Neck Pain: What You Need To Know
You won’t probably know how important and mobile is the articulation of your neck until it starts to hurt. But neck pain goes beyond joint pain, and there are many other causes. It has many structures cramped in the same area, and one of the challenges of diagnosing and treating neck pain is identifying where the problem is located. In this article, you will find an introduction to neck pain, related signs and symptoms, and what to expect from this problem.
The neck is probably one of the most complex structures of the human body. Consequently, neck pain is also difficult to assess in some cases because there are many possible causes. The neck contains bone tissue, articulations, blood vessels, nerves, muscle tissue, part of the respiratory and gastrointestinal systems, the vocal cords, and many lymph nodes.
Neck pain can be due to one cause or another, depending on your age. In most cases, it is related to musculoskeletal causes. Thus, it is essential to evaluate the integrity of bones, ligaments, and muscles in the neck to rule out the most common triggers. Inflammation is usually the predominant mechanism of neck pain, which is why the symptoms in various conditions are similar.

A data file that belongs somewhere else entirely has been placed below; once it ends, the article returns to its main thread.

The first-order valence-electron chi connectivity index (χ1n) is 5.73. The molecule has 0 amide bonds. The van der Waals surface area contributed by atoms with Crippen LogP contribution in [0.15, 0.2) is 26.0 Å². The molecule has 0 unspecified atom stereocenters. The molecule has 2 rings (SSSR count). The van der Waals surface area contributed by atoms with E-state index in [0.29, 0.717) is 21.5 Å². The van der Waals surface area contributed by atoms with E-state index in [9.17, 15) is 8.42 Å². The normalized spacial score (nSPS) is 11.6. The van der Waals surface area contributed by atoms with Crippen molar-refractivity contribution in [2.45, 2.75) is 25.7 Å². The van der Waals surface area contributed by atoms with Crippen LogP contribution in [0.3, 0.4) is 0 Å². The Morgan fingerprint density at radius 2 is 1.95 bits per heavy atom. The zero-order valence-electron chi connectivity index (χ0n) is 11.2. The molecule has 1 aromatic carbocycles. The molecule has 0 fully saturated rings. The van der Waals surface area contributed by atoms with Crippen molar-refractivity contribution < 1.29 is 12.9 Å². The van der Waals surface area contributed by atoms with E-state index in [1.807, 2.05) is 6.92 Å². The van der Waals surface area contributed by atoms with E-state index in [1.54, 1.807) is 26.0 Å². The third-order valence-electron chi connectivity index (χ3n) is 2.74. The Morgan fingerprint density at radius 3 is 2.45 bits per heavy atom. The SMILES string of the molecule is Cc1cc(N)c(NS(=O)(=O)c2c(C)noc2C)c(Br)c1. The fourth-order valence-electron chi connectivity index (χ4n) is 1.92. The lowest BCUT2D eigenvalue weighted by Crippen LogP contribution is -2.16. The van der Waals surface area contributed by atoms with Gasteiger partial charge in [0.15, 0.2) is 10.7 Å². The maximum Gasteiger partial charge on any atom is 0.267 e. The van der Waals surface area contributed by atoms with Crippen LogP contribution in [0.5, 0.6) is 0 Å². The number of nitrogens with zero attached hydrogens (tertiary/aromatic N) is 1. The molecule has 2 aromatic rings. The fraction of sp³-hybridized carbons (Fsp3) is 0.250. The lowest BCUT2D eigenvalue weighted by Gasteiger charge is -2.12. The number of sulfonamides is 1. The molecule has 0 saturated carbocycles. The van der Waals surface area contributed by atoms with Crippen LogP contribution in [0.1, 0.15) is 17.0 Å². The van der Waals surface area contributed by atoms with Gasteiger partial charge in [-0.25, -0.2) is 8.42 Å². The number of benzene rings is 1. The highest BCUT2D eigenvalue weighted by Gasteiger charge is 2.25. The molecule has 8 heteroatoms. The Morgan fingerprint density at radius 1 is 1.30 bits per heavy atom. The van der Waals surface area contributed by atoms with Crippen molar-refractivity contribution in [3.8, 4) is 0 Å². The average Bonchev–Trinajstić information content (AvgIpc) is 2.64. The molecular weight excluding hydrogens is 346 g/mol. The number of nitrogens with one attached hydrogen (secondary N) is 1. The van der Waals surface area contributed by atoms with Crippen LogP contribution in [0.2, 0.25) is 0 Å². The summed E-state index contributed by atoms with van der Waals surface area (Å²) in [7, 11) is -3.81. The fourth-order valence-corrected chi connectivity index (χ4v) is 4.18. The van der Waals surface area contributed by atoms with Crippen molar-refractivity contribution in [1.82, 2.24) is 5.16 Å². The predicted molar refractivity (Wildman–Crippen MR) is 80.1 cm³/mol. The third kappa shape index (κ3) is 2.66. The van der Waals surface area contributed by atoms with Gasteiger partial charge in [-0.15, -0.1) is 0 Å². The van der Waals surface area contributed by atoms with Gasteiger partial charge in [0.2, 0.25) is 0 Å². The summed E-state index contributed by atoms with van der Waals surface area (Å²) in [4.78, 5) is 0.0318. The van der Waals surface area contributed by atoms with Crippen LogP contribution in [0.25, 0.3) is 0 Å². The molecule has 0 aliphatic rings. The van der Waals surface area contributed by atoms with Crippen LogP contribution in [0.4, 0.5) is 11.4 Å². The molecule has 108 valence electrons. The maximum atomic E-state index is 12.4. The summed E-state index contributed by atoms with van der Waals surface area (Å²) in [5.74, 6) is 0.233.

Occasional neck pain and stiffness are common every once in a while, especially when you’re sleeping in an awkward position or after holding a poor posture for an extended period. Stress and anxiety can also lead to muscle tension and neck pain, and we can’t forget the type of neck pain triggered by trauma, such as whiplash after a car crash or sports injuries.
In most cases, neck pain is not severe or serious, and it relieves after a few hours or days. In this article, we will cover the most critical symptoms associated with neck pain to characterize this problem and help you describe your pain more accurately to your doctor. Then, we will also give you a few hints about the physical exams doctors do on patients with neck pain and some considerations you should take around this type of pain.